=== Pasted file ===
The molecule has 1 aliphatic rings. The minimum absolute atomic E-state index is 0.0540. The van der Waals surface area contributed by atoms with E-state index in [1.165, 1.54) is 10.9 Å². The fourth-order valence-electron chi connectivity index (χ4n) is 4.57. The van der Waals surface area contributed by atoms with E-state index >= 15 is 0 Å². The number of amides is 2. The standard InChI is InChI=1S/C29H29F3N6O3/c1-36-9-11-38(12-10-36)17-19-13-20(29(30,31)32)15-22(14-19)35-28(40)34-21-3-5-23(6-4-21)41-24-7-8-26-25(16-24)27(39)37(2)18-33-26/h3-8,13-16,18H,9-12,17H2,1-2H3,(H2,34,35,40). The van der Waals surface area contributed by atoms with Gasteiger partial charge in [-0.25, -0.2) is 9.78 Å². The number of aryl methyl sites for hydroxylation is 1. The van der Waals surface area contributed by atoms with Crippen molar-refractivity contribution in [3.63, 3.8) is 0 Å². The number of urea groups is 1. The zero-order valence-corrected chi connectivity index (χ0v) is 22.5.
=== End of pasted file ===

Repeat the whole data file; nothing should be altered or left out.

The molecule has 1 aliphatic rings. The minimum absolute atomic E-state index is 0.0540. The van der Waals surface area contributed by atoms with E-state index in [1.165, 1.54) is 10.9 Å². The fourth-order valence-electron chi connectivity index (χ4n) is 4.57. The van der Waals surface area contributed by atoms with E-state index >= 15 is 0 Å². The number of amides is 2. The standard InChI is InChI=1S/C29H29F3N6O3/c1-36-9-11-38(12-10-36)17-19-13-20(29(30,31)32)15-22(14-19)35-28(40)34-21-3-5-23(6-4-21)41-24-7-8-26-25(16-24)27(39)37(2)18-33-26/h3-8,13-16,18H,9-12,17H2,1-2H3,(H2,34,35,40). The van der Waals surface area contributed by atoms with Gasteiger partial charge in [-0.25, -0.2) is 9.78 Å². The number of aryl methyl sites for hydroxylation is 1. The van der Waals surface area contributed by atoms with Crippen molar-refractivity contribution in [3.63, 3.8) is 0 Å². The number of urea groups is 1. The zero-order valence-corrected chi connectivity index (χ0v) is 22.5.